University of Central Arkansas student Chloe Steele has flown in from college to surprise her father, pilot Rayford Steele, for his birthday party. However, her mother Irene quickly calls to inform her that her father cannot make it. While at the airport waiting for him, Chloe meets up with investigative reporter Cameron "Buck" Williams.
Rayford shows up on his way to a flight and apologizes to Chloe for missing his birthday party, insisting he was called in to pilot a flight to London at the last minute. He also assures Chloe things are fine between himself and his wife, who recently had become an active believing Christian, much to Chloe's chagrin. Chloe suspects things are not fine between her father and mother – she had seen him flirting with flight attendant Hattie Durham and notices he has removed his wedding ring. Her suspicions soon are confirmed when an airport worker hands Chloe two hard-to-get U2 concert tickets in London that Rayford had ordered, indicating his trip to London and possible extramarital fling was planned all along.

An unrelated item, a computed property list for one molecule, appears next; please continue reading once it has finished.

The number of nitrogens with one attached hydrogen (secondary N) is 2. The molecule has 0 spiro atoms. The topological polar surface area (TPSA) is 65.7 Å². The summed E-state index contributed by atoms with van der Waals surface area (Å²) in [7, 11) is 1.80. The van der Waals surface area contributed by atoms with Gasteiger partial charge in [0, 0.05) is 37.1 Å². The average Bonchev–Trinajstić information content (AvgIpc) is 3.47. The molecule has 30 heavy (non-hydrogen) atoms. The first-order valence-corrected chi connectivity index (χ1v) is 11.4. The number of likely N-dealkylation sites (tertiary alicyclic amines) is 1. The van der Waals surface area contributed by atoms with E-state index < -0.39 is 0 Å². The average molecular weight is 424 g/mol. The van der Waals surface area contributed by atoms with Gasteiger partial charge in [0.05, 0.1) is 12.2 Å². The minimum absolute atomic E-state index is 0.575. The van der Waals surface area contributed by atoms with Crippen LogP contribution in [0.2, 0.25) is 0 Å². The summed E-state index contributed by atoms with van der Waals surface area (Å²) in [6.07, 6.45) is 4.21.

Chloe brushes off another one of her mother's preachings about Christianity and takes her brother to the mall. While there, her brother suddenly vanishes, leaving only his clothes behind. Chloe is shocked and notices this same thing has happened to numerous others at the mall. Mayhem breaks loose as shoppers begin looting the stores. A driver-less car plows through the mall windows, and a small plane without a pilot crashes in the mall parking lot. Chloe sees television reports of children and some adults disappearing, as worldwide panic sets in.
On Rayford's flight, the same strange event has occurred – several people, including his co-pilot Chris Smith, Kimmy, one of the flight attendants, and all the children on board, have simply disappeared, leaving their clothing and personal effects behind. The remaining passengers panic and demand answers. Rayford does his best to reassure the passengers he will pass on information once he has any. Rayford has difficulty getting radio or satellite phone contact with anyone on the ground, until he is finally informed that people have disappeared everywhere and the world is in uproar. Soon a pilot-less jet approaches directly into Rayford's flight path. He narrowly avoids a midair collision, but the jet damages Rayford's fuel line. He decides his only option is to return to New York and hope his fuel holds out.